"There is a place (they say (d),) the name of which is "Hadrach", Zec_9:1. This is the King Messiah, who is, çã åøê, "sharp and tender"; sharp to "the nations", and tender to "Israel".''

    And so of the "sun of righteousness", in Mal_4:2, they say (e),

    "there is healing for the Israelites in it: but the idolatrous nations shall be burnt by it.''

    And that (f).

    "there is mercy for Israel, but judgment for the rest of the nations.''

    And on those words in Isa_21:12, "the morning cometh", and also the night, they observe (g),

    "the morning is for the righteous, and the night for the wicked; the morning is for Israel, and the night for "the nations of the world".''

    And again (h),

    "in the time to come, (the times of the Messiah,) the holy, blessed God will bring "darkness" upon "the nations", and will enlighten Israel, as it is said, Isa_60:2.''

    Once more (i),

    "in the time to come, the holy, blessed God will bring the nations of the world, and will cast them into the midst of hell under the Israelites, as it is said, Isa_43:3.''

    To which may be added that denunciation of theirs (k).

    "woe to the nations of the world, who perish, and they know not that they perish: in the time that the sanctuary was standing, the altar atoned for them; but now who shall atone for them?''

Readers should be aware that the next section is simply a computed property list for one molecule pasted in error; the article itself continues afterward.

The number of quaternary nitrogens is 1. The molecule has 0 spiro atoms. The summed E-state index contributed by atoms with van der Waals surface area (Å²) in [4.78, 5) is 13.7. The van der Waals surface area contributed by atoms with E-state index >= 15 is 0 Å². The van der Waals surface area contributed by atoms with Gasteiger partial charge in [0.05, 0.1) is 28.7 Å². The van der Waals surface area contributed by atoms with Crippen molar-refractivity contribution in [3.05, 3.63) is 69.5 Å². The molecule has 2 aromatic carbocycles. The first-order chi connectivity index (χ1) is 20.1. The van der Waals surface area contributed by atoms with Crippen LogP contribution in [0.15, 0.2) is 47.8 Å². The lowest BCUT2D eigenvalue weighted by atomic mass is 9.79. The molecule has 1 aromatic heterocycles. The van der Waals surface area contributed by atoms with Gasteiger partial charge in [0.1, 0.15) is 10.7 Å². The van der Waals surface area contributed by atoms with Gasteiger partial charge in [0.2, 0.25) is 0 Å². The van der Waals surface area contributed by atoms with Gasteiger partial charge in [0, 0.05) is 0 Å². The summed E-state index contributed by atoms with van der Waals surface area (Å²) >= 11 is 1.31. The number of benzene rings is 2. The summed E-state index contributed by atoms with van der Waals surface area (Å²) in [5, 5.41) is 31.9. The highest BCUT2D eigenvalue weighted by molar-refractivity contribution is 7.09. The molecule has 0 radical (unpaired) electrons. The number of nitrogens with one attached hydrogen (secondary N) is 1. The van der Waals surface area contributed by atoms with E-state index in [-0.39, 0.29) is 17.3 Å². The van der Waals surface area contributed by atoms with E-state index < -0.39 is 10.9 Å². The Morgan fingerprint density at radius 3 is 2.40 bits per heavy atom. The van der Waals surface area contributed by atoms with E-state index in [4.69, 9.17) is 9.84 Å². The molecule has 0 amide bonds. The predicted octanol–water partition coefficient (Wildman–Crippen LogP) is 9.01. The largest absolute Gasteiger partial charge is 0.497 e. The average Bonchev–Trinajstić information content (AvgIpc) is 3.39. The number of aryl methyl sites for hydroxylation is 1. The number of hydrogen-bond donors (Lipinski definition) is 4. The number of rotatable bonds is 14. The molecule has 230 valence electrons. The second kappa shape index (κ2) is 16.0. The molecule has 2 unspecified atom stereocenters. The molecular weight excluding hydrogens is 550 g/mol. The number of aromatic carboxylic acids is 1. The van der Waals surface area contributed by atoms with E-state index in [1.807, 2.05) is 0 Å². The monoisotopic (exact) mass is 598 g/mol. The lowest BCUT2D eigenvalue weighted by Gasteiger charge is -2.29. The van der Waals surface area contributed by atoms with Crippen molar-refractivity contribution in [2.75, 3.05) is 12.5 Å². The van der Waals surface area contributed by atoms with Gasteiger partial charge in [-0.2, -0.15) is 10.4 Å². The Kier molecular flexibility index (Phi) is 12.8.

Now, in opposition to such a notion, our Lord addresses this Jew; and it is as if he had said, you Rabbins say, that when the Messiah comes, only the Israelites, the peculiar favourites of God, shall share in the blessings that come by, and with him; and that the Gentiles shall reap no advantage by him, being hated of God, and rejected of him: but I tell you, God has so loved the Gentiles, as well as the Jews,

    that he gave his only begotten Son; to, and for them, as well as for the Jews; to be a covenant of the people, the Gentiles, the Saviour of them, and a sacrifice for them; a gift which is a sufficient evidence of his love to them; it being a large and comprehensive one, an irreversible and unspeakable one; no other than his own Son by nature, of the same essence, perfections, and glory with him; begotten by him in a way inconceivable and expressible by mortals; and his only begotten one; the object of his love and delight, and in whom he is ever well pleased; and yet, such is his love to the Gentiles, as well as Jews, that he has given him, in human nature, up, into the hands of men, and of justice, and to death itself:

    that whosoever believeth in him, whether Jew or Gentile,

    should not perish, but have everlasting life; See Gill on Joh_3:15.

    (b) T. Bab. Avoda Zara, fol. 2. 1. (c) Ib. fol. 4. 1. Vid. T. Bab. Sanhedrin, fol. 91. 2. & Bereshit Rabba, fol. 11. 3. (d) Shirhashirim Rabba, fol. 24. 1. Jarchi & Kimchi in Zech. ix. 1. (e) Zohar in Gen. fol. 112. 2. (f) Zohar in Exod. fol. 15. 1, 2. (g) T. Hieros. Taaniot, fol. 64. 1. (h) Shemot Rabba, sect. 14. fol. 99. 4. (i) Ib sect. 11. fol. 98. 3. (k) T. Bab. Succa, fol. 55. 2.
    Grace to you,

    jak